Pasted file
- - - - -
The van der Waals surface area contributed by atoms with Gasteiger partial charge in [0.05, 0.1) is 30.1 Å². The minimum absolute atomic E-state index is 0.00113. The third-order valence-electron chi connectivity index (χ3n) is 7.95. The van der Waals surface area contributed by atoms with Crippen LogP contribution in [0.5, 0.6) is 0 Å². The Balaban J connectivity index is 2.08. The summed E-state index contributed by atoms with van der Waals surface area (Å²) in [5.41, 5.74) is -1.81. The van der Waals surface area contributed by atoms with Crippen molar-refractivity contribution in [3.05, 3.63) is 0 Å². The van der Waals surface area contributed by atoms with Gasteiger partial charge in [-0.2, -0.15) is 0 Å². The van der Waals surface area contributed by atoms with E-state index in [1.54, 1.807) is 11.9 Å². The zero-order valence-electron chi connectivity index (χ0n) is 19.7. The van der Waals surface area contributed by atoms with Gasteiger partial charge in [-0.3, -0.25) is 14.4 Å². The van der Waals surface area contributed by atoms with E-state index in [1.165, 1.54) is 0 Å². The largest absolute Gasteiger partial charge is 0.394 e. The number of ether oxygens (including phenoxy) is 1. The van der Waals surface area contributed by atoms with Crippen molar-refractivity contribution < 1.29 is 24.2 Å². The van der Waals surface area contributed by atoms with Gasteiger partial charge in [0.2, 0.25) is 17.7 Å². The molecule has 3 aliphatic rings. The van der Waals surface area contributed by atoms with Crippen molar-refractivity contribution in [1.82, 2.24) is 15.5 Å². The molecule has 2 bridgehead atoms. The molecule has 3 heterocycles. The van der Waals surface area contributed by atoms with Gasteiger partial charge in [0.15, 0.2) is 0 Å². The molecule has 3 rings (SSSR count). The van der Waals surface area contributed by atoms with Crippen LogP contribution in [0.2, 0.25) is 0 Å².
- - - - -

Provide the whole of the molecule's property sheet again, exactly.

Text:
The van der Waals surface area contributed by atoms with Gasteiger partial charge in [0.05, 0.1) is 30.1 Å². The minimum absolute atomic E-state index is 0.00113. The third-order valence-electron chi connectivity index (χ3n) is 7.95. The van der Waals surface area contributed by atoms with Crippen LogP contribution in [0.5, 0.6) is 0 Å². The Balaban J connectivity index is 2.08. The summed E-state index contributed by atoms with van der Waals surface area (Å²) in [5.41, 5.74) is -1.81. The van der Waals surface area contributed by atoms with Crippen molar-refractivity contribution in [3.05, 3.63) is 0 Å². The van der Waals surface area contributed by atoms with Gasteiger partial charge in [-0.2, -0.15) is 0 Å². The van der Waals surface area contributed by atoms with E-state index in [1.54, 1.807) is 11.9 Å². The zero-order valence-electron chi connectivity index (χ0n) is 19.7. The van der Waals surface area contributed by atoms with Gasteiger partial charge in [-0.3, -0.25) is 14.4 Å². The van der Waals surface area contributed by atoms with E-state index in [1.165, 1.54) is 0 Å². The largest absolute Gasteiger partial charge is 0.394 e. The number of ether oxygens (including phenoxy) is 1. The van der Waals surface area contributed by atoms with Crippen molar-refractivity contribution < 1.29 is 24.2 Å². The van der Waals surface area contributed by atoms with Gasteiger partial charge in [0.2, 0.25) is 17.7 Å². The molecule has 3 aliphatic rings. The van der Waals surface area contributed by atoms with Crippen molar-refractivity contribution in [1.82, 2.24) is 15.5 Å². The molecule has 2 bridgehead atoms. The molecule has 3 heterocycles. The van der Waals surface area contributed by atoms with Gasteiger partial charge in [0.15, 0.2) is 0 Å². The molecule has 3 rings (SSSR count). The van der Waals surface area contributed by atoms with Crippen LogP contribution in [0.2, 0.25) is 0 Å².